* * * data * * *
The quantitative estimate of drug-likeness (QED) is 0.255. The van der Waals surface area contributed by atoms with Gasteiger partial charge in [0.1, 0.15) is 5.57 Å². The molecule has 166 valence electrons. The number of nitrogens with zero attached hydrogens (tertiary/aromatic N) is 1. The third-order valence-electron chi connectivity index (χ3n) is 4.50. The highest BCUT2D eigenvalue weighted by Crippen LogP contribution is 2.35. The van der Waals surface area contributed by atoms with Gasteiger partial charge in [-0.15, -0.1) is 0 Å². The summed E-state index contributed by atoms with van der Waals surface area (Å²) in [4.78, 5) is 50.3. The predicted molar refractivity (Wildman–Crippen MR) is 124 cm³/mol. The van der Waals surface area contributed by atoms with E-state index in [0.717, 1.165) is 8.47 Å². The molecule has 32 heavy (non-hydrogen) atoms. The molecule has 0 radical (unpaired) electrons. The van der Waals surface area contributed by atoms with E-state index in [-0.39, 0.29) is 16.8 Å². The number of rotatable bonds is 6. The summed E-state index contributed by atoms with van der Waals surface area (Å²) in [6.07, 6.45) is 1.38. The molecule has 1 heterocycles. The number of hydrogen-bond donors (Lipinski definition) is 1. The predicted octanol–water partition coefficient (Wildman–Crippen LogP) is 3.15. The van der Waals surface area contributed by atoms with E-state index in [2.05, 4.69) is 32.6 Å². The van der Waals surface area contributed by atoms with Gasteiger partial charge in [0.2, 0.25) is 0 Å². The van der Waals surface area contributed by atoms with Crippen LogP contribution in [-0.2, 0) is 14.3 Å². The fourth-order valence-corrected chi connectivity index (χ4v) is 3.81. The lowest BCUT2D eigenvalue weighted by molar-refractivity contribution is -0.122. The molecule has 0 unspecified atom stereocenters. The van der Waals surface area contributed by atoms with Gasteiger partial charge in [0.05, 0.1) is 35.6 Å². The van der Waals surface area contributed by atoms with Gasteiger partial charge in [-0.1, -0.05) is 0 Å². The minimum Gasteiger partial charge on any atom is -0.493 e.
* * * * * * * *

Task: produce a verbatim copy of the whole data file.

The quantitative estimate of drug-likeness (QED) is 0.255. The van der Waals surface area contributed by atoms with Gasteiger partial charge in [0.1, 0.15) is 5.57 Å². The molecule has 166 valence electrons. The number of nitrogens with zero attached hydrogens (tertiary/aromatic N) is 1. The third-order valence-electron chi connectivity index (χ3n) is 4.50. The highest BCUT2D eigenvalue weighted by Crippen LogP contribution is 2.35. The van der Waals surface area contributed by atoms with Gasteiger partial charge in [-0.15, -0.1) is 0 Å². The summed E-state index contributed by atoms with van der Waals surface area (Å²) in [4.78, 5) is 50.3. The predicted molar refractivity (Wildman–Crippen MR) is 124 cm³/mol. The van der Waals surface area contributed by atoms with E-state index in [0.717, 1.165) is 8.47 Å². The molecule has 32 heavy (non-hydrogen) atoms. The molecule has 0 radical (unpaired) electrons. The van der Waals surface area contributed by atoms with E-state index in [-0.39, 0.29) is 16.8 Å². The number of rotatable bonds is 6. The summed E-state index contributed by atoms with van der Waals surface area (Å²) in [6.07, 6.45) is 1.38. The molecule has 1 heterocycles. The number of hydrogen-bond donors (Lipinski definition) is 1. The predicted octanol–water partition coefficient (Wildman–Crippen LogP) is 3.15. The van der Waals surface area contributed by atoms with E-state index in [2.05, 4.69) is 32.6 Å². The van der Waals surface area contributed by atoms with Gasteiger partial charge in [0.2, 0.25) is 0 Å². The van der Waals surface area contributed by atoms with Crippen LogP contribution in [-0.2, 0) is 14.3 Å². The fourth-order valence-corrected chi connectivity index (χ4v) is 3.81. The lowest BCUT2D eigenvalue weighted by molar-refractivity contribution is -0.122. The molecule has 0 unspecified atom stereocenters. The van der Waals surface area contributed by atoms with Gasteiger partial charge in [0.05, 0.1) is 35.6 Å². The van der Waals surface area contributed by atoms with Gasteiger partial charge in [-0.1, -0.05) is 0 Å². The minimum Gasteiger partial charge on any atom is -0.493 e.